digestive enzymes, originating in part from the
Golgi apparatus are organelles called lysosomes.
They contain digestive enzymes, and they are the
sites where macromolecules proteins,
polysaccharides, nucleic acids, and lipids—are
hydrolyzed into their monomers. Lysosomes are
about 1 μm in diameter, are surrounded by a
single membrane, and have a densely staining,
featureless interior. There may be dozens of
lysosomes in a cell, depending on its needs.
sites for the breakdown of food and foreign
objects taken up by the cell. These materials
get into the cell by a process called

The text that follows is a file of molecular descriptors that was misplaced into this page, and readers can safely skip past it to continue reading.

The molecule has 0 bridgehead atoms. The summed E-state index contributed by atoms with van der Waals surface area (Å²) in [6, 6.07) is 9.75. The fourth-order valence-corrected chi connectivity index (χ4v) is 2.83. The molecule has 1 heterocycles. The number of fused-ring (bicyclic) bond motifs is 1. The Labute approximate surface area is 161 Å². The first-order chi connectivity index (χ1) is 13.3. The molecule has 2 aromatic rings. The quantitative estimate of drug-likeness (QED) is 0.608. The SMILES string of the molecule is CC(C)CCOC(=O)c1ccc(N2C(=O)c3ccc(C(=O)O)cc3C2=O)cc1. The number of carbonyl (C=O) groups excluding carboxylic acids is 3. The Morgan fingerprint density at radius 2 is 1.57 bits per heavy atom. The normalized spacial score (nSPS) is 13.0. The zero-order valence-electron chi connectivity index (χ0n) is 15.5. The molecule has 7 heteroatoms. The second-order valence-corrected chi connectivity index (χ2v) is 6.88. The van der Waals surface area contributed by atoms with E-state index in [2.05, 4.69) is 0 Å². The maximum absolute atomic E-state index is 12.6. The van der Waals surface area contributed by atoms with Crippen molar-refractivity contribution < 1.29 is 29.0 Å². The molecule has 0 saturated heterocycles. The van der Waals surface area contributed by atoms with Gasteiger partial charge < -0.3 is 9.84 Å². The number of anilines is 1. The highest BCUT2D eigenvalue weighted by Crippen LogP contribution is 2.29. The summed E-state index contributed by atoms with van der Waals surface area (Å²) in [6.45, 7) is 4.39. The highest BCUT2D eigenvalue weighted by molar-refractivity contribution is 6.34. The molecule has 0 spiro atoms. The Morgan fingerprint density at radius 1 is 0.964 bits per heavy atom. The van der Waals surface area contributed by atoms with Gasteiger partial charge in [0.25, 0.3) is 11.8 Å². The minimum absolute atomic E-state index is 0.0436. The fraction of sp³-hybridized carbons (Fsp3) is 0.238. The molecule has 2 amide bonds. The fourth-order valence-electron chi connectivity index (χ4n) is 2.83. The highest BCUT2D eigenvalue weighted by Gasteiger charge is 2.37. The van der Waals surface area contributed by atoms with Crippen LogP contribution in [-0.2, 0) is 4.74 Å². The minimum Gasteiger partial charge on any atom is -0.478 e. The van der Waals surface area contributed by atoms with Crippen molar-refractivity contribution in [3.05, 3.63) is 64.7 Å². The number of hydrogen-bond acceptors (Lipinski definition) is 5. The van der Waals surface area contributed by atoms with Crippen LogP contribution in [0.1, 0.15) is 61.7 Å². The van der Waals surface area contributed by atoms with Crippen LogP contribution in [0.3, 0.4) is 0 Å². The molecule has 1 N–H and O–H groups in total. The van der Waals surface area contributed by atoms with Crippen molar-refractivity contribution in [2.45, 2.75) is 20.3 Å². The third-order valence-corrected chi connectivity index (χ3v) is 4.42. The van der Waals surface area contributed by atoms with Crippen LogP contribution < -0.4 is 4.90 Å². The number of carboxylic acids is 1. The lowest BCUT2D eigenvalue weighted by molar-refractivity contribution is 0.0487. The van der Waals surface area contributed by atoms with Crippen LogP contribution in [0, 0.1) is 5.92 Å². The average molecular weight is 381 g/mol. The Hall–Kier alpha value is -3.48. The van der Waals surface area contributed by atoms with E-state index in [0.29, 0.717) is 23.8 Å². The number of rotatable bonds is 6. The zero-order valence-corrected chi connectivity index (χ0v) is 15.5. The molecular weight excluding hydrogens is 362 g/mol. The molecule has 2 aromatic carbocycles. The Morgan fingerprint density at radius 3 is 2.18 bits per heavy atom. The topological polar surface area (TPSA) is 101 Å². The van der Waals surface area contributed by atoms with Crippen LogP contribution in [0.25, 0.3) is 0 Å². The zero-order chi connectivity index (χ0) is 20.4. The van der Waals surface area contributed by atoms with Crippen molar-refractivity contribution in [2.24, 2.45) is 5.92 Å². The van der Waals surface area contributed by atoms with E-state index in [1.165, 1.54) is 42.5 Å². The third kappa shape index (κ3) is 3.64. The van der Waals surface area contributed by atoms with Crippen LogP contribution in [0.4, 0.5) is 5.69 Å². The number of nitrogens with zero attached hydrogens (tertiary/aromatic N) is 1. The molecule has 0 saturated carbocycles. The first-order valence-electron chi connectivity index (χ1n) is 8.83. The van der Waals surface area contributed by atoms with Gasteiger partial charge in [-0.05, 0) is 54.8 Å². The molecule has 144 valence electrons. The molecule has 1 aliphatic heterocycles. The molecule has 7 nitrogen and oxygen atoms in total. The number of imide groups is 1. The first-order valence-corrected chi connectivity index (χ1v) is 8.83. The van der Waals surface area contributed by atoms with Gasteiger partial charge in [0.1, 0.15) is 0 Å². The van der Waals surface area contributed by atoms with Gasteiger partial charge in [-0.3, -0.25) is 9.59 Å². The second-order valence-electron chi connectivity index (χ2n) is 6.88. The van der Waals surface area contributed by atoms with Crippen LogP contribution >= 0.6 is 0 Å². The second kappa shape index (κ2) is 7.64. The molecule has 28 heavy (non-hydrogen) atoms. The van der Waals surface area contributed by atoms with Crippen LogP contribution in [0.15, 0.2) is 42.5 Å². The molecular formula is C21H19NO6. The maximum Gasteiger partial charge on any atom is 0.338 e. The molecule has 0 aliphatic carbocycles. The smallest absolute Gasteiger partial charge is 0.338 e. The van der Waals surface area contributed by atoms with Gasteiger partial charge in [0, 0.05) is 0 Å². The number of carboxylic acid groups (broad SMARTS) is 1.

phagocytosis (phago-, “eating”; cytosis,
“cellular”), in which a pocket forms in the
plasma membrane and eventually deepens and
encloses material from outside the cell. This
pocket becomes a small vesicle that breaks free
of the plasma membrane to move into the
cytoplasm as a phagosome containing food or
other material. The phagosome fuses with a
primary lysosome, forming a secondary lysosome
where digestion occurs.